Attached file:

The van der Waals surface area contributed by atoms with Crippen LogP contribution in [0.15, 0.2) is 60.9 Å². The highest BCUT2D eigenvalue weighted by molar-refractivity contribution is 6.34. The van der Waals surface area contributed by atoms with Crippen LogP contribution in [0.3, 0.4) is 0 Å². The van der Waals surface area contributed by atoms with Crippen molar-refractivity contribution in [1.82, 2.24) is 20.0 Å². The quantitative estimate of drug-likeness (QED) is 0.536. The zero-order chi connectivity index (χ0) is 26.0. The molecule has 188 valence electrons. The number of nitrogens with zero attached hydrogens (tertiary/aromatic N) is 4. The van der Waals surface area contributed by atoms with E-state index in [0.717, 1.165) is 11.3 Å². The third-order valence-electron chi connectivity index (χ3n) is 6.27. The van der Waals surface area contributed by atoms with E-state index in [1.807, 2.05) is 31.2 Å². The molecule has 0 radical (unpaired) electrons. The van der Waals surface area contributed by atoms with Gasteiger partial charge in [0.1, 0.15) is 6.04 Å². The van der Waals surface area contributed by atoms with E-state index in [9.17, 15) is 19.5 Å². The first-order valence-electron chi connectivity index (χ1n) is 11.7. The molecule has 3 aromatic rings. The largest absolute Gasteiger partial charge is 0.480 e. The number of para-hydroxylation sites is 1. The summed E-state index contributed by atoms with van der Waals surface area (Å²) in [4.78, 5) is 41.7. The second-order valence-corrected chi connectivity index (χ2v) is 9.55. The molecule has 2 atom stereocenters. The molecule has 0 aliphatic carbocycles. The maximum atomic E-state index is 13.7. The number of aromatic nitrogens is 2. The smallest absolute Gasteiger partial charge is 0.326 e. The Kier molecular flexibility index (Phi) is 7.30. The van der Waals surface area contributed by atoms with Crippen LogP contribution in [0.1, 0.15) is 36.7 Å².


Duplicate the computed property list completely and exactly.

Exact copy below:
The van der Waals surface area contributed by atoms with Crippen LogP contribution in [0.15, 0.2) is 60.9 Å². The highest BCUT2D eigenvalue weighted by molar-refractivity contribution is 6.34. The van der Waals surface area contributed by atoms with Crippen LogP contribution in [0.3, 0.4) is 0 Å². The van der Waals surface area contributed by atoms with Crippen molar-refractivity contribution in [1.82, 2.24) is 20.0 Å². The quantitative estimate of drug-likeness (QED) is 0.536. The zero-order chi connectivity index (χ0) is 26.0. The molecule has 188 valence electrons. The number of nitrogens with zero attached hydrogens (tertiary/aromatic N) is 4. The van der Waals surface area contributed by atoms with E-state index in [0.717, 1.165) is 11.3 Å². The third-order valence-electron chi connectivity index (χ3n) is 6.27. The van der Waals surface area contributed by atoms with E-state index in [1.807, 2.05) is 31.2 Å². The molecule has 0 radical (unpaired) electrons. The van der Waals surface area contributed by atoms with Gasteiger partial charge in [0.1, 0.15) is 6.04 Å². The van der Waals surface area contributed by atoms with E-state index in [9.17, 15) is 19.5 Å². The first-order valence-electron chi connectivity index (χ1n) is 11.7. The molecule has 3 aromatic rings. The largest absolute Gasteiger partial charge is 0.480 e. The number of para-hydroxylation sites is 1. The summed E-state index contributed by atoms with van der Waals surface area (Å²) in [4.78, 5) is 41.7. The second-order valence-corrected chi connectivity index (χ2v) is 9.55. The molecule has 2 atom stereocenters. The molecule has 0 aliphatic carbocycles. The maximum atomic E-state index is 13.7. The number of aromatic nitrogens is 2. The smallest absolute Gasteiger partial charge is 0.326 e. The Kier molecular flexibility index (Phi) is 7.30. The van der Waals surface area contributed by atoms with Crippen LogP contribution in [0.1, 0.15) is 36.7 Å².